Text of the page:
Mrs. N. I. Hoffman
.Mrs. I. M. lohnson
Mrs. J. P. Sewell
Mrs. Ernest Beaumont
Mrs. Giffin
Mrs. Maud Crowder
Dr. Caroline Croasdale
Mrs. Mike Ringelman
Mrs. Agnes Shotwcll
Mrs. Edward Kcelcr
Mrs. Langbridge
M rs. George A. Long
Mrs. William II. MeKenna
Miss Qtfeene [-Ionian, Unadilla,
N. Y.
Lancaster, 113
Mrs. Thomas Gibson
139
Mrs. W. I. Kirby
193 (ChiSig. Thela Use.) Mrs. May McNutt
Madison avenue, X?.^
Mrs. Estella Vrooman
390 (Syddum Hall) Mrs. Catharine Henderson
576...".
Mrs. Hitler
600
.Mrs. II. W. Wright
747 (" Y " House). Miss Marjorie Stidworthy
858
Mrs. Anna S. Rider
Manning boulevard, South, SI
Mrs. W. D. Martincau
North, 8
Miss Elizabeth I lawn
McPlicrson terrace, 8
Mrs. William llendcrcr
9
Mrs. Brougham
Mercer street, 526
Mrs. Frederic B. Towner
Myrtle avenue, 560
Miss Catharine Doyle
Park avenue, 799
Mrs. Frank O'Marah
Quail street, 272 (room and board).. Mrs. Farrell
Robin street, 77 (men)
Mrs. F. W. Lobdell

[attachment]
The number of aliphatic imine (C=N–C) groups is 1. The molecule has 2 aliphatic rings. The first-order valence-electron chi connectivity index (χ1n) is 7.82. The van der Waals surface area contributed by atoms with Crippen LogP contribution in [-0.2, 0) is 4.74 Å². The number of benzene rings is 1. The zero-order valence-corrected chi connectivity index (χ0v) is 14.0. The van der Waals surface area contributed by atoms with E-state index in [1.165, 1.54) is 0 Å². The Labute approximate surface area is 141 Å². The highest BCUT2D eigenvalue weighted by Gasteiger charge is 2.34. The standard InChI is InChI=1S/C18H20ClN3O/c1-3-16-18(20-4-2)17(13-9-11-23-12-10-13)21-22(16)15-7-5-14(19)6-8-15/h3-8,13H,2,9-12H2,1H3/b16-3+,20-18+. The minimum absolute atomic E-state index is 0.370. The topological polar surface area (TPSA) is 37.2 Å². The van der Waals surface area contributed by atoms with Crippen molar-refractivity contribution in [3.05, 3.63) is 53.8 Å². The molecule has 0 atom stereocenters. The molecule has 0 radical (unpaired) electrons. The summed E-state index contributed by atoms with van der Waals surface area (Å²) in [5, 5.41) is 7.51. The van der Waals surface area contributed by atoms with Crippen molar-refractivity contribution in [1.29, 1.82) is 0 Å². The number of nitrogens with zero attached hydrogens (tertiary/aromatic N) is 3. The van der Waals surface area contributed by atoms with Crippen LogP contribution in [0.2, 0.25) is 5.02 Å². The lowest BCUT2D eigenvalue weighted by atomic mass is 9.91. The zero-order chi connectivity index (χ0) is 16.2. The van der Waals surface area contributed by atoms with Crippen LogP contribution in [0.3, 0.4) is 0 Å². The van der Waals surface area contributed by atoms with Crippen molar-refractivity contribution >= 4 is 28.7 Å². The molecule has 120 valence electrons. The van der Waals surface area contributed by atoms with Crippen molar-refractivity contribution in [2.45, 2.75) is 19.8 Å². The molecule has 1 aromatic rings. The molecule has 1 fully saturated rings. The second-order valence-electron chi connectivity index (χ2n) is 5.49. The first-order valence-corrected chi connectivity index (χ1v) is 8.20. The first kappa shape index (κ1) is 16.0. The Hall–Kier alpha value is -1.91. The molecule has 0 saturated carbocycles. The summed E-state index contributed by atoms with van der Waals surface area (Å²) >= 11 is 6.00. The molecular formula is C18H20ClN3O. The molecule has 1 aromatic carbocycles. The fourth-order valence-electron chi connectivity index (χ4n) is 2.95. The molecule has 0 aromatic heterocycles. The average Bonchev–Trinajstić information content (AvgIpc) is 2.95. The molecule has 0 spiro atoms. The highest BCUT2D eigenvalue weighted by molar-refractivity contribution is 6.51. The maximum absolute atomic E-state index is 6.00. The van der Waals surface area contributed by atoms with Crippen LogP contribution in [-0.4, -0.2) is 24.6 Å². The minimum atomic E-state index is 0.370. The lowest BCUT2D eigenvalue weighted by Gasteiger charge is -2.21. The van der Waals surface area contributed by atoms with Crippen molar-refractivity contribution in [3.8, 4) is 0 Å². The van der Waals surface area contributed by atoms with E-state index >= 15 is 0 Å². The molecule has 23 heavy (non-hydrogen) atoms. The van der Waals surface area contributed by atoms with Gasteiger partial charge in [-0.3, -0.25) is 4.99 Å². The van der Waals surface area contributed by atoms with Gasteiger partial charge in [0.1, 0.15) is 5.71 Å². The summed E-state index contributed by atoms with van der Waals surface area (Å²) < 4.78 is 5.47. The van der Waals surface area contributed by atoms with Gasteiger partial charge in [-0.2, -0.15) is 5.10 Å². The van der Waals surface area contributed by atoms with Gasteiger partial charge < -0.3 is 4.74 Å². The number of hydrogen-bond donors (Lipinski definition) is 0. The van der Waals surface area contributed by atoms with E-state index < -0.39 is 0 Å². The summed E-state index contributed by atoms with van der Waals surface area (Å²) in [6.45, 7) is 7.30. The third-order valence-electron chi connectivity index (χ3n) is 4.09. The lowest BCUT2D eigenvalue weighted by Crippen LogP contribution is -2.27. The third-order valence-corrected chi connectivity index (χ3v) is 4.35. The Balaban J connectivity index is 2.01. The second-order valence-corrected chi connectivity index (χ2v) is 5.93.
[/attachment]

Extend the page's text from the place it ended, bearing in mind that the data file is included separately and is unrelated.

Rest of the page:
Ontario street, 148
Mrs, A. E. Splatt
Spring street, 106
Mrs. Catharine Donahue
State street, 712
Mrs. E. F. Ludd
Thornton street, 57
Mrs. Frank Fisher
Washington avenue, 383 (men)
Miss Delia Marshman
Western ave., 23
Mrs. G, R, Underbill
155
Mrs. Frank P. [-lusted
158
Miss Anna Rcckenburg
159 (room and board).. "Miss Caroline Carl
160
Mrs. William Walleu
162
Mrs. Andrew T. Slater
190 (room and hoard).. Mrs. Kopf
192 (board)
Mrs. Tohnson
206
Mrs. Mary E. Rice
431
Mrs. F. J. Story
Quail street, 226...
Mrs. McCullough
Washington avenue. 397
Mrs. Pease
Western avenue, 153 (men)
Mrs. Babe
Partridge street, 190%
Mrs. Carrie Sladc
Board and room for two or four. (Room for two, $6.) Board (breakfast and dinner at night), $5. Board for others without room.
Hudson avenue, 536
Clinton avenue, 399
Hudson avenue, 425
Washington avenue, 397 (men)
Elberpn place. 19 (men)
Quail street, 201 (men)
N. Pine ave., 97 (Delta Omega Sor.).
State street. 352
Hudson avenue, 304
Washington avenue, 399
498'
Hudson avenue, 465
South Lake avenue, 45
Ontario street, 242
Madison avenue, 598
Lancaster street. 197
Wiilett street, 73
Madison avenue. 791
Park ave., 799 (light housekeeping).
State street, 359
Washington avenue, 341
Myrtle avenue. 381